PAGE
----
Send to

Choose Destination
Gerontologist. 2017 Aug 1;57(4):735-744. doi: 10.1093/geront/gnv689.

Perceptions of Sedentary Behavior Among Socially Engaged Older Adults.

Author information

Faculty of Health Sciences (Kinesiology), University of Ontario Institute of Technology, Oshawa, Canada.
School of Rehabilitation Therapy, Faculty of Health Sciences, Queen's University, Kingston, Ontario, Canada.



To better understand the perceptions of sedentary behavior, its pros and cons, and the barriers associated with reducing sedentary time as it pertains to older adults.

Design and Methods:

Four focus group sessions were conducted with older adults (n = 26). Each focus group lasted approximately 45min, was led by an experienced qualitative researcher, and utilized probing questions on the definition of sedentary behavior, pros and cons of sedentary behavior, and programming needs for sedentary time reduction. Sessions were recorded and transcribed verbatim. Two researchers independently extracted data from the transcripts and identified major themes and subthemes. Data on sociodemographics and current activity levels were collected via questionnaires.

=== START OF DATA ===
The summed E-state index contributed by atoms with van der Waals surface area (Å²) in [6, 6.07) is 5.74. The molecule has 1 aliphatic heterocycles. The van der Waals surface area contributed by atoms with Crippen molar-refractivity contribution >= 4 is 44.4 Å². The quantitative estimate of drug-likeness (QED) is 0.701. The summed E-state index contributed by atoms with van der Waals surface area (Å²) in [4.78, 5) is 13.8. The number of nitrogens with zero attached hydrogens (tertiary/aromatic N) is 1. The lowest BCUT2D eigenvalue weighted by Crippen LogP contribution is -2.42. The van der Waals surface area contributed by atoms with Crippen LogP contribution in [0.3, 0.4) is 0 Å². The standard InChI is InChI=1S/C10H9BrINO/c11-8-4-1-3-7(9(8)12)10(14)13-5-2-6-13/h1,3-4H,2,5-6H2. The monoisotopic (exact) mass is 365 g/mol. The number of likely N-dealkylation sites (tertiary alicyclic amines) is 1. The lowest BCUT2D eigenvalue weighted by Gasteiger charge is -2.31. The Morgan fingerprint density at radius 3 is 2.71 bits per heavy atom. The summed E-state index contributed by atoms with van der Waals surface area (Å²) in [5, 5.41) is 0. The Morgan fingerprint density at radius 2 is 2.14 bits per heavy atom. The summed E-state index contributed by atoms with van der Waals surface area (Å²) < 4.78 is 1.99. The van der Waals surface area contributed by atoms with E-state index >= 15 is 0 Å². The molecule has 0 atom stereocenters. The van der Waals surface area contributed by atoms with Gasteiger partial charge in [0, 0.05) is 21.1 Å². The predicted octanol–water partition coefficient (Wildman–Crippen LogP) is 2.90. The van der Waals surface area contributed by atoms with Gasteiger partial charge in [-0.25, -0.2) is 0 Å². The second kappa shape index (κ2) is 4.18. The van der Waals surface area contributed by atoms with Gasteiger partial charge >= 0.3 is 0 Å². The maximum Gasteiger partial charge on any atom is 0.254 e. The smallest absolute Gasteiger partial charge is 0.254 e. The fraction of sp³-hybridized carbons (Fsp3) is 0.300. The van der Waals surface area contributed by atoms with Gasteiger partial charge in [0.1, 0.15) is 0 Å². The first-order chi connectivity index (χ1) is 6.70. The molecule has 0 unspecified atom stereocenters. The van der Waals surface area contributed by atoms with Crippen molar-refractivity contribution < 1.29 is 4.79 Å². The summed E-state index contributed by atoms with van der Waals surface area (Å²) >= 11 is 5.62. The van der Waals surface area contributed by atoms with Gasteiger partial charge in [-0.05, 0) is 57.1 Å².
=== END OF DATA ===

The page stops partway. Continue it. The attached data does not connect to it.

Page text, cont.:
Participants were 74±8.5 years old and were primarily women (77%). They self-reported sitting for 5.6±1.7h per day and engaging in physical activity for 172±115min/day. Four themes were identified. The first theme indicated that older adults have varied definitions of the term sedentary behavior and that they have a negative perception of this term. The second theme indicated that participants perceived social, cognitive, and physical benefits to the sedentary activities in which they engaged, and that these activities were meaningful. The third theme indicated that physical health was the only perceived disadvantage of engaging in sedentary activities. Finally, the fourth theme indicated that there were several perceived barriers to sedentary time reduction, both person and environment related.


These findings have implications for use of terminology in policy and public health strategies targeting sedentary time reduction in older adults.


Health; Physical activity; Sitting

[Indexed for MEDLINE]

Supplemental Content

Full text links

Icon for Silverchair Information Systems
Loading ...
Support Center